A Juventus goal-kick had never arrived at a more timely moment.
The clock has just ticked into the 17th minute when Giorgio Chiellini stood over the ball on the edge of his six-yard box, fully aware that this was it. The end of an era.
It took the Juventus supporters in the Allianz Stadium a few seconds to catch onto what was going on. But ambiguity evolved into clarity as Matthijs de Ligt emerged from the substitutes bench to take to the field. This was it.
The Juventus stalwart embraced his Bianconeri teammates, handed the captain’s armband to fellow departee Paulo Dybala, blew kisses to those fortunate enough to be in attendance, and bear-hugged De Ligt as he left his amphitheatre one final time.
This was no sympathetic farewell of a demising gladiator, but a celebration. Chiellini is leaving Juventus after 17 years of heroic service on his terms, having proved time and time again this season that he’s still capable of performing at the highest level.
But the Italian, after 560 appearances, 20 major honours, and countless celebrations of defensive actions, has decided that, at 37, the time is right to move on.
How Juventus go about replacing Chiellini will be no easy task. In fact, it’s impossible. He’s irreplaceable. We’re talking about a generational defender here, one that dines at the same table as Franco Baresi, Paolo Maldini, Alessandro Nesta and Fabio Cannavaro.
The wily Italian was a master of his art, one that has gradually been overlooked as the concept of the ‘ball-playing centre-half’ rose to prominence. Unlike so many at his position, Chiellini adores the fundamentals of his job. “Chiello is one of the last bastions of a dying breed, a leader of the old guard; a defender who preoccupies himself first and foremost with defending,” Luca Hodges-Ramon, managing editor of The Gentleman Ultra, once said.
Chiellini remains a fierce man-marker who has perpetually attempted to bully opponents in a manner that Claudio Gentile mastered in the 1970s and 80s: through sheer ruggedness and brutishness. But behind his gladiatorial exterior lies a deep-thinking intellectual; the unmanifested persona of an all-time great defender. Chiellini is a master’s graduate of the University of Turin; a family man who’s seemingly adored by anyone he comes into contact with. Even this Spurs fan has warmed to him after the whole “it’s ze history of ze Tottenham” episode.
His larger than life off the field character combined with his addiction to winning meant he was the ultimate Juventus teammate. The tributes came pouring in ahead of Chiello’s farewell on Monday night. “It will always be a source of pride and pride for me to be able to say that I have played with Giorgio Chiellini,” said former centre-back partner Andrea Barzagli, while Manuel Locatelli professed his love for the 37-year-old, adding that he was “honoured” to have played with the great man.
The defender’s already left a lasting impression on new teammate Dusan Vlahovic, whom he’s only known closely for a few months. In his tribute, Vlahovic said he was “ready to fight… even with a bandaged head!”
Encountering a head bandage-donning, crooked nose embracing and blood-stained shirt-wearing Chiellini may well be the ultimate test of a footballer’s mettle. A superior iteration of centre-back has ceased to exist. Whether Harry Kane, Edinson Cavani or Zlatan Ibrahimovic matched up against this enhanced version of the Italian is unknown, but they all labelled the Juventus legend as the toughest defender they’ve faced in their respective careers.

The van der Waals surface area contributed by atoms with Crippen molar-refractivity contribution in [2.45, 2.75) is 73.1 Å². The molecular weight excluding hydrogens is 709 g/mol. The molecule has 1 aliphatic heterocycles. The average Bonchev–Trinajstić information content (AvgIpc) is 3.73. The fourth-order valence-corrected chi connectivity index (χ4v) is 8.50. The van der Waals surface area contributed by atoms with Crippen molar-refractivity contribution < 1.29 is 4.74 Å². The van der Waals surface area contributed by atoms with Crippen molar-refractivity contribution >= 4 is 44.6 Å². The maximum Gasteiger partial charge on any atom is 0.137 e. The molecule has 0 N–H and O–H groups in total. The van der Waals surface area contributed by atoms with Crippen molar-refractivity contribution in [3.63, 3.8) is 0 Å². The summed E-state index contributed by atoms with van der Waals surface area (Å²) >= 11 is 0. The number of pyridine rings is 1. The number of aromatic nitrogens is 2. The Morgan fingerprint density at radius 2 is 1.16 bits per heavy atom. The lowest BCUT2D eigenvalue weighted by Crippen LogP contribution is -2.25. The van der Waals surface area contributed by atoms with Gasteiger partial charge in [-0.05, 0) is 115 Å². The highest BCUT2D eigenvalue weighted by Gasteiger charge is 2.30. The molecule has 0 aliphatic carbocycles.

Chiellini has been the cornerstone of Juventus for over a decade. He was almost ubiquitous throughout the club’s dynastical reign over Serie A in the 2010s, with the start of Juve’s dominance built upon the imperious BBC triumvirate under Antonio Conte’s studious eye. Defensive synergy is rarely lauded in the same breath as the telepathic relationship between superstar forwards, but it’s impossible not to appreciate the mutual understanding that Chiellini boasted with his long-time partners, Barzagli and Leonardo Bonucci.
This was Juve’s answer to the great Milan defences under Arrigo Sacchi and Fabio Capello.
Unfortunately, though, the Bianconeri’s domestic success didn’t translate over to the continental stage. Chiellini was absent for the 2015 Champions League final as Juventus were beaten 3-1 by a Barcelona side boasting one of the greatest forward trios we’ll ever see. The Italian was in the starting XI for the final two years later in Cardiff, but Zinedine Zidane’s Real Madrid blitzed past Max Allegri’s Juve to win their second of three European crowns on the spin.
The Bianconeri haven’t come close to returning to the biggest game in club football since that chastening summer night in 2017. Chiellini’s availability has dwindled since, with calf issues taking their toll, but he continues to perform his profession with the same love as when Didier Deschamps oversaw his shift from the left side of defence to the centre during his short stint as Juventus boss. Such passion for the art he persistently champions will never dissipate. He’ll take it to the grave.
What the 37-year-old moves onto now remains to be seen. You can bet your bottom dollar that his master’s in business administration will come in handy further down the line, but perhaps a trip across the Atlantic is in store after he makes his 117th cap for the Azzurri against Argentina in June.
His crowning moment with the national team arrived last summer as Italy won the European Championship, and a catenaccio-pioneering nation will bid their final farewell to a defender that encapsulated the quintessence of Italian football.
For Juventus, Chiellini’s exit marks another door closure from their dominant era. The club must move on and into a prosperous new era spearheaded by a promising young core. The absence of the great Chiello will seem odd, but evolution is of the essence in Turin.